Your trainers know what they are doing, they do it well, and they do not think any questions are dumb or stupid. You must ask questions! This cannot be stressed enough. Ask to get clarity, ask until you understand, and ASK AGAIN. Your trainer WANTS you to succeed and is rooting for you!
Tip #6: Find a great hand lotion!
Nurses are used to continual hand washing. Then, there are the rest of us. You may think you know how to wash your hands, and wash them again, and wash them again. But add a good supply of industrial strength hand lotion to your next shopping list. All that hand washing will make your hands red and chapped. They may even crack. Hand lotion will be your best friend.
Look for one that says healing or extra strength.
Tip #7: Cannulation? Just Do It!
Learning how to put in needles is a scary thought—but that's the key word: THOUGHT. There is nothing that can really prepare you for this. You—or, far better, your loved on on dialysis—need to be able to do it. You will get the hang of it. If you faint at the sight of needles or blood, these articles may help:
- Dialysis Needle Fear - Easing The Sting
- Dialysis Needles, Self-Cannulation And The Buttonhole Technique
Tip #8: Have a Pity Party (once in a while)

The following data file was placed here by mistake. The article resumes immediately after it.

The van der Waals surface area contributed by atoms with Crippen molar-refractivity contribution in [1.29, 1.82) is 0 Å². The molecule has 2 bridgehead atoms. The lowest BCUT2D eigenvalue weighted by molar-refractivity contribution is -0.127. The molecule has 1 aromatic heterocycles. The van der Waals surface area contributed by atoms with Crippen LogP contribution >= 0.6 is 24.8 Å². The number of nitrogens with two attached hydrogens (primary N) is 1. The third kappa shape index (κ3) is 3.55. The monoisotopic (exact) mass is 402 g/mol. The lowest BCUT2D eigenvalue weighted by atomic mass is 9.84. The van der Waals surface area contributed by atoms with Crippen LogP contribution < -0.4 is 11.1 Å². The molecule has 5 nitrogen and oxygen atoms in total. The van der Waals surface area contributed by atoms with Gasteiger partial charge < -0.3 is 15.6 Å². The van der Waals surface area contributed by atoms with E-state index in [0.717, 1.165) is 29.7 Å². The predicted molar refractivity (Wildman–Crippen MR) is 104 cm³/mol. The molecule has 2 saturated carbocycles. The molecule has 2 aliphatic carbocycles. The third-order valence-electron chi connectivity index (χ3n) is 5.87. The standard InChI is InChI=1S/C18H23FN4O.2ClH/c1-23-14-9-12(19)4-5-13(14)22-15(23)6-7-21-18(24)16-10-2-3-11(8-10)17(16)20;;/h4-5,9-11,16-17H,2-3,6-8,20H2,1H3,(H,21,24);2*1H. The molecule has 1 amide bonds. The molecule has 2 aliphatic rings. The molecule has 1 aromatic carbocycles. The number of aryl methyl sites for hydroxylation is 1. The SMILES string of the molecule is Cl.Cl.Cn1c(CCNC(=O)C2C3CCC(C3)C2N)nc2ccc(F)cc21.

As you head into a new world of tubes, blood, needles, etc., having a rare day of self-pity can boost your mental health. You may think that if you make a mistake, it's dire. “I might kill him—either by accident or on purpose!” But really, don't waste too much time with self-pity. Afterwards, take a deep breath, suck it up, and keep going on your journey.
Tip #9: Fill empty supply boxes with dialysis trash
Trash. It breeds! It multiplies! It takes up precious space! Boxes, boxes, boxes. Where were they when you needed to ship gifts? All of the supplies come in boxes. The stock price in box companies must be rising daily, if you judge by the number of boxes you will have.
But take heart! Use those boxes! I stand up the flaps on a supply box, line it with a trash bag, and fill it with trash from the treatment. Go green!
Tip #10: Enjoy the freedom!
One of the best parts of home dialysis is your new FREEDOM OF CHOICE! You're no longer locked into a set time or schedule. YOU control when you treat. Plus, you are at HOME with your creature comforts and your STUFF. Goodbye impersonal, cold, in-center hours, that hard chair, and tiny TV. With walkie-talkies, iPads, etc., you may be able to get things done around the house!
CONCLUSION—and a bonus tip!
You can do this. Your clinic would not have let you into the program if they did not think you could succeed. Your training nurse is your ally. If it takes a bit longer, so be it. The rewards are more than worth it.
Bonus tip: When all else fails—call tech support!
Equipment. Just when you think you know what you are doing, you may hit a snag. Never fear, Tech Support is here to save the day! Use it (that's why they're paid the big bucks). Your nurse will appreciate the extra sleep!
Tech folks are patient, informative, and kind. They will smile as they walk you through steps you are too embarrassed to tell your trainer you forgot. And, it is uplifting to find out that you aren't the only one out there who has problems.
The key point is that there is always an answer, and you can find it.